Searching for part-time jobs during the school year or securing a full-time summer position can be challenging for many high school and post-secondary students, especially if they go the traditional route of handing out resumes in person to various businesses.
To facilitate the job searching process for students and to help employers find good candidates for different roles, one Canadian startup has created a solution that it calls the “Tinder for jobs.”
Launched by brother-sister duo Alexander and Stephanie Florio in November 2017, Toronto-based Swob has developed an app that allows students to search for part-time, seasonal, and full-time jobs in the retail, food services, and hospitality industries. The app allows users to create a profile, answer a questionnaire, upload a resume, and identify their location to view a series of jobs that might be a good fit. Once a profile is created, users can swipe left if they don’t want to apply to a job or swipe right, and have their profile and resume be sent to the employer.
“I had started looking for other opportunities in the industry and through my own frustration is what kind of inspired the idea.”
Speaking with BetaKit, co-founder Alexander said Swob’s goal is to help students find jobs with the simple use of their phone. He said the team came up with the idea to launch Swob after spending several years working in marketing and public relations, and realizing that finding new opportunities within certain sectors can be frustrating.
“I was working at an agency in the city and I loved it. Fast forward a few months, things had changed and I just wasn’t enjoying the role anymore,” said Alexander. “I had started looking for other opportunities in the industry and my own frustration is what kind of inspired the idea. I remember still vividly coming home that night, talking to my sister about it and we thought okay, we might actually have something here and we never really looked back.”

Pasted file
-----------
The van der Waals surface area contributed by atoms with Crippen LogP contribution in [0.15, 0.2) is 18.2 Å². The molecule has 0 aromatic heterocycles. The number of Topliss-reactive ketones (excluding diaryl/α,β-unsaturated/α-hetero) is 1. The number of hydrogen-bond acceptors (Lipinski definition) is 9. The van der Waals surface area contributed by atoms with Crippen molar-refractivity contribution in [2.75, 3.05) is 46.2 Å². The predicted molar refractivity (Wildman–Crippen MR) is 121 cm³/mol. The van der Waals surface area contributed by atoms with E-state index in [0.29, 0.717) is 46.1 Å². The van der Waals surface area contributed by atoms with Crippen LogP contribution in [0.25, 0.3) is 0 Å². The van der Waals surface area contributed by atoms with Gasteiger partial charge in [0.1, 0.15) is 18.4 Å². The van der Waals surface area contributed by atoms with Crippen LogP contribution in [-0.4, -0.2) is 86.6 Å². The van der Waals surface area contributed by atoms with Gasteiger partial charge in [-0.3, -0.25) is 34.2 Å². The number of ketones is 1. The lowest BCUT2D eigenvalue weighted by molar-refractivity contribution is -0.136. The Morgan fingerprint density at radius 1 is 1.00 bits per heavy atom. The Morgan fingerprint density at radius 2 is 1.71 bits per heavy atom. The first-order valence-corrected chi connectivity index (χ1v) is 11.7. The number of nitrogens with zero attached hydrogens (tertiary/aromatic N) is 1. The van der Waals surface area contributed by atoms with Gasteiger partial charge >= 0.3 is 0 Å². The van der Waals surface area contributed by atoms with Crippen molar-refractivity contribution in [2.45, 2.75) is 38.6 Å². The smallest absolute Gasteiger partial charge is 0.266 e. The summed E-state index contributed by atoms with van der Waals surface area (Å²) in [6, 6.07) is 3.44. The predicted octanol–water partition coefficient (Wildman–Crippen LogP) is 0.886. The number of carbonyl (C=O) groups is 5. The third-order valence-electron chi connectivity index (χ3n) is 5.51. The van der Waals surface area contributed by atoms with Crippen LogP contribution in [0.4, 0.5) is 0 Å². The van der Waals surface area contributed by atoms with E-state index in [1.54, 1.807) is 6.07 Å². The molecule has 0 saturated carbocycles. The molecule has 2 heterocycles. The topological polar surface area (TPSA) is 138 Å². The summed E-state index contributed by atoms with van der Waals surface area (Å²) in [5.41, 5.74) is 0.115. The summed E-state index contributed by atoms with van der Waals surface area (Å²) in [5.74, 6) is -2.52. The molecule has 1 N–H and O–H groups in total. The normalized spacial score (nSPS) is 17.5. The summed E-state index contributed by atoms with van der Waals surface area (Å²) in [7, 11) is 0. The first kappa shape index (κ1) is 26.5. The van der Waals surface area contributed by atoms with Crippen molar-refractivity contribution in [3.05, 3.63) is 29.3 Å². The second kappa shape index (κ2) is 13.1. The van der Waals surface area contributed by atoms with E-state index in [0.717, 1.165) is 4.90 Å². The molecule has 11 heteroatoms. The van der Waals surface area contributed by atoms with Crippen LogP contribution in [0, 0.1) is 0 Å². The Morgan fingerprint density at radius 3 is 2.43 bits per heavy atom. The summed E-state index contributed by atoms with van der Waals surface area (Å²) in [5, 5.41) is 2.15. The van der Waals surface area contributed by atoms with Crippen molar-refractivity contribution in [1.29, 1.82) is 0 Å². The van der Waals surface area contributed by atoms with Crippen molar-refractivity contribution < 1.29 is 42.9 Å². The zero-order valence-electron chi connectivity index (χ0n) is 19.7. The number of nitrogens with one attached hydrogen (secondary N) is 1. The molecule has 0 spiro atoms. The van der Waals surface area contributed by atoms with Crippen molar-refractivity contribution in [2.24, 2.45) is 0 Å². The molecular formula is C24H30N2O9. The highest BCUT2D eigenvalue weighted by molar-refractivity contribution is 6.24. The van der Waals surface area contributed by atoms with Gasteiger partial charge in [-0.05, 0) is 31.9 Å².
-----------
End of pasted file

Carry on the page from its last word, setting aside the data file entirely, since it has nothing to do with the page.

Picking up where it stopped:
Alexander added that he felt a greater need to create an app like Swob when he spoke with students and learned that they don’t always seek digital job boards to apply for positions.
“We were surprised that a lot of these students, their first thought when looking for jobs isn’t to go online. It’s not to go on other job boards. They simply print out a stack of resumes and spend an afternoon hitting the pavement, walking to malls, handing out resumes and they’re doing that not even knowing if certain places are even hiring,” said Alexander. “So one of the nice things about our app is that companies are posting jobs for a reason. They’re hiring. If they weren’t hiring, they wouldn’t have this job posted so if you do all the right things in your profile, you’ll most likely get called.”
“We were surprised that a lot of these students, their first thought when looking for jobs isn’t to go online.”
Since the app went live, Alexander said Swob has reached 10,000 active users and downloads, and that the company generates revenue through employers who post positions on the app. To date, Swob’s clients include McDonald’s, Tim Hortons, Bell Canada, Virgin Mobile Canada, Pizzaville, The Keg, Kelsey’s, Paramount Fine Foods, and others.